This might sound like really pushing it, but the idea is to put the human resource in conditions that make them bring their A game to the space and of course that comes with needing to push the envelope. Does your organisation really commit time, resources, and expertise to drive towards optimum performance or you are on the mode ‘we need to work and deliver…?’ Well, yes all we do need to work and Google employees do not only need to work, but actually do work and are known to deliver not just in the neighbourhood within their vicinities but in the whole world.

Studies in human development, research points at the evidence that humans are not born under perfect conditions, and they are not finished products that need no work to reach levels of goodness and even excellence. (Richard, Settersten Jr, Megan and McClelland, 2018).

There is a lot of dysfunctionality that develops because of our need to survive and hence the need to view the human resource as work in progress and continue to provide conditions that promote transformation. By virtue of the etymology of the word transformation, we just have to consider what happens to us as human beings in our formative years as we seek to make meaning of life. Research has found that the first seven years lead to the growth of many elements of survival in human beings that come with weaknesses and challenges, certain preferences, and prejudices that one has to deal with as an adult later as life challenges them and threatens to rob them of their happiness. (Lipton, 2014) This is transformation’ s knock on our doors and the promise of helping us grow and scale great heights.

A human being then as an adult spends their life transforming or just roaming and wasting their innate potential. Sadly, in most workplaces there is very little that is done to hold the hand of an employee to assist them to fully exploit their potential through transformation in its different offerings.

Transformation (Weeto, 2018) can easily become just a buzz word or vogue, something we mention just to sound learned and expose our pedantry in the process. Some organisations, especially in South Africa even hire transformation practitioners and so you have a transformation manager running a full portfolio with a full salary. I have not gotten close enough to these to check what the mandate of such an incumbent is and I think it would be interesting to connect with one such practitioner to check what they do and if, based on their monitoring and evaluation process results, they really achieve results. I know though of a very big university in South Africa that hires a transformation manager to take care of the diverse nature of their students and staff. The incumbent has to be a lawyer according to the university and it would also be interesting to check what their mandate is and what methods they use to manage and achieve transformation.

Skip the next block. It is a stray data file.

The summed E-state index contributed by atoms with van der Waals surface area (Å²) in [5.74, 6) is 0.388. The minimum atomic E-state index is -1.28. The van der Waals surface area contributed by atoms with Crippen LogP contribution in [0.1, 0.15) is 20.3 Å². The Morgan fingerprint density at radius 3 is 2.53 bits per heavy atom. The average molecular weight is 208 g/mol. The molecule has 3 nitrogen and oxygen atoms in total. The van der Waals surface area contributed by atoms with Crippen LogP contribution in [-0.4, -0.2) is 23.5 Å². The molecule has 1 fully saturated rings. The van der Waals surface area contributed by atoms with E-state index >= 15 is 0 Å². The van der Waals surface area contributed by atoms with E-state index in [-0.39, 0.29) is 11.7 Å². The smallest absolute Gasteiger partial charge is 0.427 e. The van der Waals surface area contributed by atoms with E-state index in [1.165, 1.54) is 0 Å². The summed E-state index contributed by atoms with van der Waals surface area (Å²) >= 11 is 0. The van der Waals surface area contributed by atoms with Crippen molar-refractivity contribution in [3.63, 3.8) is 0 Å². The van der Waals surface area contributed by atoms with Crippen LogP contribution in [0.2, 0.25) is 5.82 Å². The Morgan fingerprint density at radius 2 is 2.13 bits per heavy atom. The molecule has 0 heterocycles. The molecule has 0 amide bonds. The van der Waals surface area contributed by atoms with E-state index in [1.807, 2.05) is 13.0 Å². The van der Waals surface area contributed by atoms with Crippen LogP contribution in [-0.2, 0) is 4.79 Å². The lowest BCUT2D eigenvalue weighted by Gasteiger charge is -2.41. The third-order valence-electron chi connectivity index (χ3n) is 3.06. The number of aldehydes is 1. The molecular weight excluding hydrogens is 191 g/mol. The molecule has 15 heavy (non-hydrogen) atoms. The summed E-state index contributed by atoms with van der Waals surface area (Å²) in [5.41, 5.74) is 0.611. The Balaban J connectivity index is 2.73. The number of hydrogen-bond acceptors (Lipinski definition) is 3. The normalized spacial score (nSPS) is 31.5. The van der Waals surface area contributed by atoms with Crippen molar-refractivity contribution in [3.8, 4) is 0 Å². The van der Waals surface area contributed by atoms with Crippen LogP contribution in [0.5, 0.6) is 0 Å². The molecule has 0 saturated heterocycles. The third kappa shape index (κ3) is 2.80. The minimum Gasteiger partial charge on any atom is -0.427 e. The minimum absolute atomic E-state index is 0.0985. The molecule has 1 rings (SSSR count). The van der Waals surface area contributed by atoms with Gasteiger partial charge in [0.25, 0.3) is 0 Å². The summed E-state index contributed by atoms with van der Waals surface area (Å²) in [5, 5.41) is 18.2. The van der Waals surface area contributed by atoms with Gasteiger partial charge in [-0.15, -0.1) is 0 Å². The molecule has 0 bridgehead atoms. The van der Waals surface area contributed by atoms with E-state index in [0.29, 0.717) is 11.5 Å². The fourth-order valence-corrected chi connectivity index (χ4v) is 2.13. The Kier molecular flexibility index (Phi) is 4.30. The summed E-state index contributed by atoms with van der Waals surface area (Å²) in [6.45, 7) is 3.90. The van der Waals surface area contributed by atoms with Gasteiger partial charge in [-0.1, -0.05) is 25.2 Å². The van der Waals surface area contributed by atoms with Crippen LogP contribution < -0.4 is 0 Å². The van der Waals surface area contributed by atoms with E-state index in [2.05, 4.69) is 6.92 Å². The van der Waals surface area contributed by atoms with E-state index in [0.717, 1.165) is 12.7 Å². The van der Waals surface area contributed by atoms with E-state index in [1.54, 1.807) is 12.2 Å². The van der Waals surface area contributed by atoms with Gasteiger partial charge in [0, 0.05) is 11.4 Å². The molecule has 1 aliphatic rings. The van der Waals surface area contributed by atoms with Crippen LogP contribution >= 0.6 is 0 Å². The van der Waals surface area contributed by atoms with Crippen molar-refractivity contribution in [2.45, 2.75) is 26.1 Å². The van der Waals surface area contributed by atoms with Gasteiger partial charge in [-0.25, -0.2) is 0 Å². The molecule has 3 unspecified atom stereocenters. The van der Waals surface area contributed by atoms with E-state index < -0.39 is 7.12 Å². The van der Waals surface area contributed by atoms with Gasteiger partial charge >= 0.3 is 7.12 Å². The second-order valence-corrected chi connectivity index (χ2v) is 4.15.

The human conditions, since time immemorial has needed a learning, changing and transformation attitude and researchers have done quite some work regarding finding the underlying reasons why, for the human resource to produce at its best, there is need for transformation and change that are achievable by deliberate and informed interventions. Transformation, therefore, has to be given that level of seriousness in terms of attention, budget, and implementation in the workplace. It is an important matter that needs to be protected from losing its identity to trite, vogue cliché and buzz wording. We, indeed, do have a lot of work to do to bring the human resource to its best level of performance.

  • Bhekilizwe Bernard Ndlovu’s training is in human resources training, development and transformation, behavioural change, applied drama, personal mastery and mental fitness. He works for a South African organization as a learning and development specialist, while also doing a PhD with Wits University where he looks at violent strikes in the South African workplace as a researcher. Ndlovu worked as a human resources manager for a number of blue-chip companies in Zimbabwe and still takes keen interest in the affairs of people and performance management in Zimbabwe. He can be contacted on bhekilizweb.bn@gmail.com